I devoted my weekend writing time to reading the notes I have been compiling for a while toward a new Finnegans novel. (12,000+ words of notes!) I’m making that lane change I discussed in my last post, moving from the Fathers and Sons stories and into something completely different: a Finnegans novel.
I began this humble blog in part as a way to discuss my fledgling efforts on my Finnegans novels. They are cozy mysteries, but they are unique within that genre because they don’t include a murder. I’ve always said that there is plenty of evil that people can do that doesn’t involve murder and often not even crime. (Doyle once calculated that a little more than half of the Sherlock Holmes tales didn’t include a murder and that many weren’t even about crimes, so I feel like I have a literary leg to stand on.)
I had read extensively in the cozy mystery genre, and nearly all of the novels had a murder that the sleuth eventually solved. I have to say, most of this felt contrived, even over the top. And I really don’t think, as some have asserted, that a reader needs something as startling as murder to stay interested in a mystery story. Or rather, I think readers of the cozy mystery genre might welcome a little variation in the formula. Thus my murderless mysteries with a husband and wife team of sleuths who stumble upon whatever is wrong, often not even knowing that something is wrong, and resolving it all in the end.
I’ve written four Finnegans novels (none published though one had some bites when I was shopping it around). They are early efforts, and while I think I can probably salvage a couple of them, I’m eager to get going on this new one to have a fresh start. I have my two central characters well sorted out (from having written the four existing novels), so all I need to do is plunk them down in my plot and let the words flow. (Unlike my “literary” Fathers and Sons stories, I’m not trying to be any more “meaningful” or “lofty” than to tell a good story that can be appreciated on that level alone. I don’t have to anguish over each word and bit of punctuation as I do with the F&S stories. Thus, I think the words can flow on the Finnegans stories.)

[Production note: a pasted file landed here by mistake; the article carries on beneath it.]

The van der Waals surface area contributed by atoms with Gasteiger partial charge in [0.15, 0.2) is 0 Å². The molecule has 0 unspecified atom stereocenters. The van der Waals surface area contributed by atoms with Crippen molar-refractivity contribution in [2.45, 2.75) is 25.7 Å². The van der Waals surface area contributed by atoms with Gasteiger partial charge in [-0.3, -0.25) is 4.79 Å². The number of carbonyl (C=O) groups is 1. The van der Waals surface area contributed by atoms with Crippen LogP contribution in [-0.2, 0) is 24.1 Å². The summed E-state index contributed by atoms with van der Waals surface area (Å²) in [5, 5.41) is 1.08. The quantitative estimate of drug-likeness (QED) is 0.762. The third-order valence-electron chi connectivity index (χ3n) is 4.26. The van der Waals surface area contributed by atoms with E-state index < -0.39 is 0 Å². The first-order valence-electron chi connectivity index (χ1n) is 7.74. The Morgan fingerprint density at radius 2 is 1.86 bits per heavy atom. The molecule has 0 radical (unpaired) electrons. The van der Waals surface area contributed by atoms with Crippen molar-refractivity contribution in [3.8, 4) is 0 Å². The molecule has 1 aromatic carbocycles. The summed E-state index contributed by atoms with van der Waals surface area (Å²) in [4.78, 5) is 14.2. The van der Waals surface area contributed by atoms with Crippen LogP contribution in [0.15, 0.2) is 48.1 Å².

As I was reading the 12,000+ words of my notes, I came upon little devices and developments that I had forgotten about and am eager to get into the novel. I also came upon some dead ends that I can discard without a problem. This story happens to involve the wonderful sport of running, and my personal experience with that in recent years will inform the writing in a pleasing and fruitful way, I hope. (I had conceived this plot device for the story before I had taken up running. Kind of handy how my life interests took the turn they did then.)
Whatever the fog has been that has kept me from writing seems to be lifting. In recent weeks I have “finished” two short stories and even submitted some to magazines (!). I’m making my lane change and taking up the Finnegans novel. Things seem to be moving again. I hope it sustains.